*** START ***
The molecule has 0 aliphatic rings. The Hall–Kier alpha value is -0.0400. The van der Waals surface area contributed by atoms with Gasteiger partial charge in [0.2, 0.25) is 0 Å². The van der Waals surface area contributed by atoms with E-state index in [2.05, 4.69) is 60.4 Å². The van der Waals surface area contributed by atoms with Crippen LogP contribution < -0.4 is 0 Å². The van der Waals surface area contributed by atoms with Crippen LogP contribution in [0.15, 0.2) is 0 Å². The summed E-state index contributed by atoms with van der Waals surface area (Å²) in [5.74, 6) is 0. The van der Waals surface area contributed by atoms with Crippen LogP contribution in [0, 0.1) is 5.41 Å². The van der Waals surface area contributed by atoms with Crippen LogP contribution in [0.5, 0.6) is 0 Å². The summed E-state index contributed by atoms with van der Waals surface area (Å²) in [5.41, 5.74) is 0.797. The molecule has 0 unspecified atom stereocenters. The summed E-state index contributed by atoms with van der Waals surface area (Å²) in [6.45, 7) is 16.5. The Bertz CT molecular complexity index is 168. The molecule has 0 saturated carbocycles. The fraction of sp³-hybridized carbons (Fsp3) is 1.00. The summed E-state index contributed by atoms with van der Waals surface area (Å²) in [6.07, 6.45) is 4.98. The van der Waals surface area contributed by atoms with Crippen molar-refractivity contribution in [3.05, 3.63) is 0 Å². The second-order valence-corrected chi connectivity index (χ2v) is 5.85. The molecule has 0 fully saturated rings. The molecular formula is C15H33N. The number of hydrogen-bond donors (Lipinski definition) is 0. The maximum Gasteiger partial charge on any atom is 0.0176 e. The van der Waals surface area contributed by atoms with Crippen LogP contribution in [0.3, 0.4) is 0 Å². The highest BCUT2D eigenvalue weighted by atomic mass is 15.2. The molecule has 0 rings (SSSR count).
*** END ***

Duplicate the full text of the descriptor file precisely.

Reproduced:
The molecule has 0 aliphatic rings. The Hall–Kier alpha value is -0.0400. The van der Waals surface area contributed by atoms with Gasteiger partial charge in [0.2, 0.25) is 0 Å². The van der Waals surface area contributed by atoms with E-state index in [2.05, 4.69) is 60.4 Å². The van der Waals surface area contributed by atoms with Crippen LogP contribution < -0.4 is 0 Å². The van der Waals surface area contributed by atoms with Crippen LogP contribution in [0.15, 0.2) is 0 Å². The summed E-state index contributed by atoms with van der Waals surface area (Å²) in [5.74, 6) is 0. The van der Waals surface area contributed by atoms with Crippen LogP contribution in [0, 0.1) is 5.41 Å². The van der Waals surface area contributed by atoms with Crippen LogP contribution in [0.5, 0.6) is 0 Å². The summed E-state index contributed by atoms with van der Waals surface area (Å²) in [5.41, 5.74) is 0.797. The molecule has 0 unspecified atom stereocenters. The summed E-state index contributed by atoms with van der Waals surface area (Å²) in [6.45, 7) is 16.5. The Bertz CT molecular complexity index is 168. The molecule has 0 saturated carbocycles. The fraction of sp³-hybridized carbons (Fsp3) is 1.00. The summed E-state index contributed by atoms with van der Waals surface area (Å²) in [6.07, 6.45) is 4.98. The van der Waals surface area contributed by atoms with Crippen molar-refractivity contribution in [3.05, 3.63) is 0 Å². The second-order valence-corrected chi connectivity index (χ2v) is 5.85. The molecule has 0 fully saturated rings. The molecular formula is C15H33N. The number of hydrogen-bond donors (Lipinski definition) is 0. The maximum Gasteiger partial charge on any atom is 0.0176 e. The van der Waals surface area contributed by atoms with Crippen LogP contribution in [0.3, 0.4) is 0 Å². The highest BCUT2D eigenvalue weighted by atomic mass is 15.2. The molecule has 0 rings (SSSR count).